To give you an idea of what is served, the seasonal food menus at our assisted living communities include dishes such as savory roasted chicken, hearty vegetable soup, beer-battered fish, braised Swiss steak and herbed pork loin.

Special dietary restrictions are also taken into consideration. Registered and licensed dietitians work with dietary services managers such as myself to provide food choices tailored to any diet restrictions residents may have.

While the dietitians make recommendations based on their expert opinion, residents are not left without a say. Each diet is set with the resident and his or her choices are taken into account.

This is important to note because many seniors assume that moving to assisted living represents a loss of independence, but this is not the case.

Residents in assisted living receive access to services and amenities, but they are still independent. They get to make their own choices about what they do from day to day, and that includes dining decisions.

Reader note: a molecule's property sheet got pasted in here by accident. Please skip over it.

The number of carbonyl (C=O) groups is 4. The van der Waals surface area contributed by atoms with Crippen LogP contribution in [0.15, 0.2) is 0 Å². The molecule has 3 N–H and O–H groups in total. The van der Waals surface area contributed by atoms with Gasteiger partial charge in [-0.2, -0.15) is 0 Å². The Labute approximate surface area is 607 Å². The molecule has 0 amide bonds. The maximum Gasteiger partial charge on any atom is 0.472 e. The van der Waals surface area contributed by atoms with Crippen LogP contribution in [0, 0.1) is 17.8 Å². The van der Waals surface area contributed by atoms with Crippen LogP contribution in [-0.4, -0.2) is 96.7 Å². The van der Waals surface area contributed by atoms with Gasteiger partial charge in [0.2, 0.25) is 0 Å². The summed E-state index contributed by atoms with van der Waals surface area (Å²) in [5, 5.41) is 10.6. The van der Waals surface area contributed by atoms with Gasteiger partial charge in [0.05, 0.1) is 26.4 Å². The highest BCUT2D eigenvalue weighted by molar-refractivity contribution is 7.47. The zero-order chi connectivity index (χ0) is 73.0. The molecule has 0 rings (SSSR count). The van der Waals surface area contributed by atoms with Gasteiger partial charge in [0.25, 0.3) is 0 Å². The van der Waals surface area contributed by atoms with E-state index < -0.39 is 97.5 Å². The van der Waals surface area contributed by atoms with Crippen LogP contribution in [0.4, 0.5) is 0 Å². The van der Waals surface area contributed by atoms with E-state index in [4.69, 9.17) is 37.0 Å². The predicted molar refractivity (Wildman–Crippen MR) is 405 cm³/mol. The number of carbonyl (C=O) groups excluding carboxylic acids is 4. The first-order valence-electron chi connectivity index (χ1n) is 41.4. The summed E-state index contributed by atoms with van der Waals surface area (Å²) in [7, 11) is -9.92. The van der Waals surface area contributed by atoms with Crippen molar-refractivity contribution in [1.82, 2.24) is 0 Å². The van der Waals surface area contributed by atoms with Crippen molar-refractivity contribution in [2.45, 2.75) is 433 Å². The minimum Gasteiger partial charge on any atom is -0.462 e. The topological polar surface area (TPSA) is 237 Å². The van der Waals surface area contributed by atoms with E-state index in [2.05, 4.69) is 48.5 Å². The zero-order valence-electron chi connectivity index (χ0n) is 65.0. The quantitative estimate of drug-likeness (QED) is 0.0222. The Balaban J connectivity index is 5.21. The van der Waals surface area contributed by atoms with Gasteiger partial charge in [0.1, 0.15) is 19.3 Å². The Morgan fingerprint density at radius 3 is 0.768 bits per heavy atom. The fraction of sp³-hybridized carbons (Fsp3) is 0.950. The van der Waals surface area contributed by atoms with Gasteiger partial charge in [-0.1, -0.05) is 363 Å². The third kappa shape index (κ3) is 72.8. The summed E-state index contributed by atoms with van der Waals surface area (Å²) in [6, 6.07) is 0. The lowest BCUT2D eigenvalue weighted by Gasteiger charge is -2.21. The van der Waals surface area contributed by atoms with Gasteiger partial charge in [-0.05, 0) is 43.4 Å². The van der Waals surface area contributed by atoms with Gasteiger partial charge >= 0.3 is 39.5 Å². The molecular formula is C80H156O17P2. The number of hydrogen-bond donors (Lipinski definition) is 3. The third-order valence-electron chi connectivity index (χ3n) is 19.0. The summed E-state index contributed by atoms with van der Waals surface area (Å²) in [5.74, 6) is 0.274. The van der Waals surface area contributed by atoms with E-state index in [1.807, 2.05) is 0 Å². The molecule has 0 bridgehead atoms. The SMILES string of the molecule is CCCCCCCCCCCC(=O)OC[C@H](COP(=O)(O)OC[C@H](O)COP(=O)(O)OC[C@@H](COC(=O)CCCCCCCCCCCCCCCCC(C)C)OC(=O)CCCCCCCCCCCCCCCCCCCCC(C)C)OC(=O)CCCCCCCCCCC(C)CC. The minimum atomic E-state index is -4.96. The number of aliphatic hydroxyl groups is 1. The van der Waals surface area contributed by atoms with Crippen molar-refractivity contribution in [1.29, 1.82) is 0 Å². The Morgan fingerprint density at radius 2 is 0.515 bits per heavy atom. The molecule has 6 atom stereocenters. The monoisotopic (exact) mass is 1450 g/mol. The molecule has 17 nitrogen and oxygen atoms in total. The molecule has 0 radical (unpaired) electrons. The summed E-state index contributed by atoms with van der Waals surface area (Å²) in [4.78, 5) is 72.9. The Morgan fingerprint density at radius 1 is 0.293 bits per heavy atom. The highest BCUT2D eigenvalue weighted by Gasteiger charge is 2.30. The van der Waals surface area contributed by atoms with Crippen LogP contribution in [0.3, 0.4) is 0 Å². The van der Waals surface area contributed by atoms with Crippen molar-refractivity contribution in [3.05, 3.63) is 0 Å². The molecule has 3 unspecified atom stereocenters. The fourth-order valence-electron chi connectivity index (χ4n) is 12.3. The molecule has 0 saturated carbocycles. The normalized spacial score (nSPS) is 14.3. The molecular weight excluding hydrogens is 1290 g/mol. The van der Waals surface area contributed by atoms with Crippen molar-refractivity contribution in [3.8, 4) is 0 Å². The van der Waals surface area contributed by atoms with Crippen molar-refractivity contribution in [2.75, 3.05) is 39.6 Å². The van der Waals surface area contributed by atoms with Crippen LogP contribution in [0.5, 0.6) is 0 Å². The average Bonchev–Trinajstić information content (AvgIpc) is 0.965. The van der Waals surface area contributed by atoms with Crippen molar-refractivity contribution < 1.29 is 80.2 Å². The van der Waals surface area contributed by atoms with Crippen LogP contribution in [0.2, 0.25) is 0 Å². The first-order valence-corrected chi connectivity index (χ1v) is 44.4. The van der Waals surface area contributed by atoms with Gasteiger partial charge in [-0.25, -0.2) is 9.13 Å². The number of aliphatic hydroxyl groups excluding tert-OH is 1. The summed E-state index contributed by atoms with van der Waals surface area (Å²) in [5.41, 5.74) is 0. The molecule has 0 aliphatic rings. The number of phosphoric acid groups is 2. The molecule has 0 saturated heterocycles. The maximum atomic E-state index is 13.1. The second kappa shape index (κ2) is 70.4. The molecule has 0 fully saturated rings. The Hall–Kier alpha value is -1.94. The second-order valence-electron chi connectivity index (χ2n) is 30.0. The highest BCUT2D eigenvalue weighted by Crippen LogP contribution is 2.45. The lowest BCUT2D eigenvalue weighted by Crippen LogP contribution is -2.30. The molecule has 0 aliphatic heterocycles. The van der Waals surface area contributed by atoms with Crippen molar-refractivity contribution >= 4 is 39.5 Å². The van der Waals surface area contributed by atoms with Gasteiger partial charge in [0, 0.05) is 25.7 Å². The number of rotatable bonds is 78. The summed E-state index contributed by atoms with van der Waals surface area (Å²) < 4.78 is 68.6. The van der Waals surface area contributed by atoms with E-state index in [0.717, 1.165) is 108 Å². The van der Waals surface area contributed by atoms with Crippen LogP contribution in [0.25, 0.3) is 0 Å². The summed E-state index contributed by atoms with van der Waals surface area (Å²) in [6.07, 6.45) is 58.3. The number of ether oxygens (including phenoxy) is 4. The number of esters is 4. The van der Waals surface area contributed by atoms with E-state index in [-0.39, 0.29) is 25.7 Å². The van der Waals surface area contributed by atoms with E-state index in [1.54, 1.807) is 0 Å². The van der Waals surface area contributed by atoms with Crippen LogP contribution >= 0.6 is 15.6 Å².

I hope this helps! Please contact us if you have any further questions about assisted living.

Katrina Self
Dietary Services Manager


Sharing a Room in Long-Term Care: A Resident’s Perspective

Meet Craig, a veteran long-term care resident and community staple of our Monterey location.

When visiting, you can often find Craig tending to the plants and animals in the courtyard, exercising his passion for gardening. He sat down for a visit and shared his many experiences as a long-term care resident, plus what you can expect when choosing MacIntosh as home.

A Resident’s Perspective: My Experiences in Long-Term Care